Saturday, August 31, 2013

Trapped Words

Ideas, notions, and concepts come at all times.  They arrive in many forms, some half-articulated, others more like the imaginary maps you drew with a hoarded stub of a Dixon Ticonderoga # 2 pencil, kept in your pocket with small note books, pictures of airplanes, and a red-and-black Duncan yo-yo.

They arrive to be sorted out, understood, perhaps even decoded.  Now that you are beyond carrying pencils and have moved along from Esterbrook fountain pens to some of your favored Italian ones, your small notebooks are filled with hints or clues that attempt to decode the messages you get.

Because you have spent more time in schools than you ever supposed you'd spend, you have picked up words and terms of the school, the academy, the class room.  They make a certain sense to you that is on a level of the earlier ideas and concepts that came to you, back in the pencil days.

One such word is story.  When you first heard it in class rooms, you were uneasy about your ability to understand it, in much the same way you were not sure you could translate things of algebra or make sense of things related to geometry.

When the world turned about on an axis of accident and irony, you were the one using the word story, and you felt as uneasy as you did when you were a student and professors in philosophy classes were talking about a term called truth, which you'd heard a good deal about, particularly in admonitions that you always tell it.

In time, you learned that you had to break such things as long division, algebra, truth, and story into definitions you could explain to yourself and feel comfortable with.

All the while, experience was putting new things for investigation and study before you to the point where it seemed you'd never catch up.  Take the word subtext, for instance.  Some of your students were coming to you, confused at the way other of their instructors expected them to know what it meant.

You were disturbed with the discovery that you were saying words in the school language without really having those words as muscle memory, things you could do, understand, play with the way you used to play with another kind of toy, the kaleidoscope, where you were in actuality moving a few bits of glass trapped inside some mirrors and prisms.  The effect often overpowered the mechanism.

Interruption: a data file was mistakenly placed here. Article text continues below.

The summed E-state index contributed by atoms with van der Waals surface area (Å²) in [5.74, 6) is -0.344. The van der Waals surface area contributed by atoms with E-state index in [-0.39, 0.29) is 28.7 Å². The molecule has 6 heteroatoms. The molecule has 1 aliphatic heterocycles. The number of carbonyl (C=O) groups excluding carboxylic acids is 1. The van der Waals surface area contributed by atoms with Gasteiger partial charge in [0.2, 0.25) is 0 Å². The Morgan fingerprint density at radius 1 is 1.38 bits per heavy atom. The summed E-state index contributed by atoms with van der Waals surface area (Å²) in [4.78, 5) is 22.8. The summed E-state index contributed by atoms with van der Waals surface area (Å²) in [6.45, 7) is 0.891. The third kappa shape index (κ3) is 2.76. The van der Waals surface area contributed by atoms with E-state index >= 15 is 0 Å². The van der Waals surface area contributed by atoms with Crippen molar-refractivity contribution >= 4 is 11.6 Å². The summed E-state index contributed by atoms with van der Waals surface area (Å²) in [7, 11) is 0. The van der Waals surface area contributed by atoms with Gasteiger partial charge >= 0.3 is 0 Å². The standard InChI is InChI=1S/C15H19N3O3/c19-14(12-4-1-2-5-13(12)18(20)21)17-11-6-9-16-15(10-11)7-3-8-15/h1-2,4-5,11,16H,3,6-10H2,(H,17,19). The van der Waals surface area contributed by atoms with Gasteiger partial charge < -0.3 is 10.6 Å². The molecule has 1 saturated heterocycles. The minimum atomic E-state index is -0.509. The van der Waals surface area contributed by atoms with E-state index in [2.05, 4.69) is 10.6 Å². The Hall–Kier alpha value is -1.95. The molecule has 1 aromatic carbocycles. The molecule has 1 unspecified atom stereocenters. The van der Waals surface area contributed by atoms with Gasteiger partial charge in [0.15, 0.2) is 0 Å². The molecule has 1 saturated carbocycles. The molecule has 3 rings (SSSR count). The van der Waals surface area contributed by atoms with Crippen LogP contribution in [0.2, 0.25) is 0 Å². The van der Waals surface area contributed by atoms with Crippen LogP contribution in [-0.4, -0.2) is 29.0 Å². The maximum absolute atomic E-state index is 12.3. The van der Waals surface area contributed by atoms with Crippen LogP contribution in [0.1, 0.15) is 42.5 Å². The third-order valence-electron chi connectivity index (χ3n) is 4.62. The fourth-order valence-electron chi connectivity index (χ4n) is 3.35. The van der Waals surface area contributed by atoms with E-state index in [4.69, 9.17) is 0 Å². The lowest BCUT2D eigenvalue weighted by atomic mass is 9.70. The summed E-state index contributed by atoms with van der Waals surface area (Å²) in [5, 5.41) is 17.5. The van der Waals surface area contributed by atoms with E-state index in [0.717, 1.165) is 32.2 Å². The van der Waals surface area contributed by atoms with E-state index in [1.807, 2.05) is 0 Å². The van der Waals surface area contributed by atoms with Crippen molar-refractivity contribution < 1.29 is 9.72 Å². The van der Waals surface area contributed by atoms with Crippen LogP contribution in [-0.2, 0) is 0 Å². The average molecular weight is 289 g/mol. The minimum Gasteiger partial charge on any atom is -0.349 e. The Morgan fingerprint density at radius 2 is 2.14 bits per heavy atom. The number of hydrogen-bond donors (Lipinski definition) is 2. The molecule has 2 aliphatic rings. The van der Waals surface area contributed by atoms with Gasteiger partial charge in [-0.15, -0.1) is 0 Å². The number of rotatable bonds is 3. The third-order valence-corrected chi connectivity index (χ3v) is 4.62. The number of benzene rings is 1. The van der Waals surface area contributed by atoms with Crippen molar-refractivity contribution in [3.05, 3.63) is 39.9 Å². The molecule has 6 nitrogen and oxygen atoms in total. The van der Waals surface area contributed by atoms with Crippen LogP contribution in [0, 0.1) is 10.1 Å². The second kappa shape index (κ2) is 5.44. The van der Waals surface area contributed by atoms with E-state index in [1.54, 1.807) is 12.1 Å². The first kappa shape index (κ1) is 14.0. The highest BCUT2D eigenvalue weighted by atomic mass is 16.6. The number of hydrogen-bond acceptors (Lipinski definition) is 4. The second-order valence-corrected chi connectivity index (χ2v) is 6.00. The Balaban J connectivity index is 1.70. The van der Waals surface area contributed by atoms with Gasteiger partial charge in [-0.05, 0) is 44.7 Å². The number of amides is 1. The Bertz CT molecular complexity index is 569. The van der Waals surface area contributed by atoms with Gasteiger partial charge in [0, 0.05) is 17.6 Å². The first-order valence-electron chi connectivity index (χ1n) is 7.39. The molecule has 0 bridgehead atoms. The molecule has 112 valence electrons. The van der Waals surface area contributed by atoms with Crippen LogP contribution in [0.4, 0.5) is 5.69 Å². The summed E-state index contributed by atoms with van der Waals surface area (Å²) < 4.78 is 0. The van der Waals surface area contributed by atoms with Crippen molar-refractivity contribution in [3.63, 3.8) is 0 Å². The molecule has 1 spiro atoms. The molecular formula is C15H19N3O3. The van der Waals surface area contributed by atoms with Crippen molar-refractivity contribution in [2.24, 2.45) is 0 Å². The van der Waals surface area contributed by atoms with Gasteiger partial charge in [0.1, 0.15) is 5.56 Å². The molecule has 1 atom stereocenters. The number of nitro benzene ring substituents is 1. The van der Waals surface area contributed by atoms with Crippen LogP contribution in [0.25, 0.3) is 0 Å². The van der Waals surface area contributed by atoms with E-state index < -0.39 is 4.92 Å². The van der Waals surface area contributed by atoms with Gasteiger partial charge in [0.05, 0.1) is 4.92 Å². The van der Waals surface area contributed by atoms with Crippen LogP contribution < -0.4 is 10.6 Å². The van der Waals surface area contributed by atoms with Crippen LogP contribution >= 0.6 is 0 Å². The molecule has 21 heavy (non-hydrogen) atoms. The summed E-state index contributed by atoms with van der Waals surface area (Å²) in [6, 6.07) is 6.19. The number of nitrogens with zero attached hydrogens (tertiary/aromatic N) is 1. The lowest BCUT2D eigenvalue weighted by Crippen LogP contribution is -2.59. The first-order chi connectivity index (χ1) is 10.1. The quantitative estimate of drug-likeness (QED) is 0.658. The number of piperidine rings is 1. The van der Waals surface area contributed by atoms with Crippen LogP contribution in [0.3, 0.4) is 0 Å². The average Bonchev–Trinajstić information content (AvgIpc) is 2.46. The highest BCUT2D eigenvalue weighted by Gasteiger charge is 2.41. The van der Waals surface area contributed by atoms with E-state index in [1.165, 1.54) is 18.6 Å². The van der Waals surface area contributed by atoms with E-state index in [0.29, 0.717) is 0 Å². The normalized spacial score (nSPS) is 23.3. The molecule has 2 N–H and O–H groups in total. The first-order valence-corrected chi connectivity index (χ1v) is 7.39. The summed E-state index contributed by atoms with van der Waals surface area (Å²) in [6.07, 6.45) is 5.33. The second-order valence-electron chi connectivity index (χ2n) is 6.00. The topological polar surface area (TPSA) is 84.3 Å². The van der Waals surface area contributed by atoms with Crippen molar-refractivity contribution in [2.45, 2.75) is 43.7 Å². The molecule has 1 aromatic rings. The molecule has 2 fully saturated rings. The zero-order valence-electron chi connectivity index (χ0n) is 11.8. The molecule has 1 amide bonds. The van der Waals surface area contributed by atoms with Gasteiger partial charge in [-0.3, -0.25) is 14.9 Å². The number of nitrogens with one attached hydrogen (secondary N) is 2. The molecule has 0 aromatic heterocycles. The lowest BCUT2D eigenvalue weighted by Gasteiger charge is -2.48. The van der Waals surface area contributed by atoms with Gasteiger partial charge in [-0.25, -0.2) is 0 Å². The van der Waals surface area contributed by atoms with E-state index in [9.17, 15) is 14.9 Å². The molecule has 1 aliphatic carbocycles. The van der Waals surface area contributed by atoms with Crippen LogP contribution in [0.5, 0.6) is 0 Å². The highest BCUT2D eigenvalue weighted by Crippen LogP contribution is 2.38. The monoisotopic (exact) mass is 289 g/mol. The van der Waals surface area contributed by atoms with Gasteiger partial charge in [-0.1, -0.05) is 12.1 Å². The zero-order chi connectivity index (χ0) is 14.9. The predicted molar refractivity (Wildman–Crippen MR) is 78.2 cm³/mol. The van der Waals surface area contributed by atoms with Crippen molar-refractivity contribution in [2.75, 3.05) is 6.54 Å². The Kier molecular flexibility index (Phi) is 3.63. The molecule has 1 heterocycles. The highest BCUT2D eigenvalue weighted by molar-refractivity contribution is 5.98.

People said things.  You said things.  People meant something else than what they said when they said those things.  You found yourself occasionally tripping over the gap between what was said and what was meant.  You began to understand that subtext was the thing felt but not said when the thing said was being spoken in hopes of having it sound agreeable or acceptable.

For about a year, you were saying subtext all over the campus, buttonholing students to tell them subtext.

What is said, as played against what is not said but meant.

I'm glad you liked it.  (You'd better have liked it)  (Your like or dislike of "it," whatever it may be, is of no concern to me.)

Maybe next time.  (Ain't gonna be no next time.)

Destabilizing event is another word that you'd have felt bewildered by if your major had not included numerous courses in American and English literature.  A story begins with a destabilizing event.  Some event brings chaos to play, demanding a response from a major character.  If Hamlet's father, King Hamlet, had merely had heartburn or, perhaps an attack of kidney stones, there'd have been no play.  King Hamlet had to have been murdered by his brother, Claudius, properly working up King Hamlet's ghost to demand of his son that he seek revenge.  Now, we've got a story.

When you were discovering it from your reading (some of which you still marked up with those stubs of Dixon Ticonderoga # 2 pencils) you thought you were learning first- and third-person narrative.  I said.  He said.  She said.  

Free indirect speech is third-person narration.  It uses some of the characteristics of third-person along with the essence of first-person direct speech, set forth to make it seem to the reader that the story is coming from a character as opposed to being an authorial intervention.

There is no telling the number of short stories and novels you published before you found out about free direct and indirect discourse, making you think a great mistake had been made and you'd sneaked past the border guards undetected.  Worse, for a time you believed you would write better short stories and novels now that you knew about free direct and indirect speech.

Big mistake.  Bit a few years off your writing arc. Fact is, if you understand point of view and are able to accept the fact that your characters provide the narrative and dialogue rather than you, this information will allow you to nod sagely when you hear academics speaking, because you know what they mean.  You can also ask them what, in addition to their scholarly work, they may have published in the way of fiction.

Not long ago, a friend asked you if you had any trapped words.  This made a great deal of sense because the image of words being trapped is so visual that you can feel them, rattling the cage, trying to free themselves.  Trapped words send subtext back to school, its tail tucked between its legs.  Looking for your own trapped words helps you look for them in the characters you create. helps you see what myths and realities they're holding onto, all the while debating who to share them with, who to trust.

You keep returning to a conversation you were fortunate to be invited to between your late pal, Barnaby Conrad, and that wonderful playwright, Neil Simon.

In his spectacular way, Simon knew a thing or two about trapped words.  "A great way for beginning a story,"  he said, was having a character tell another, 'I'm going to tell you something I've never told another person.'"

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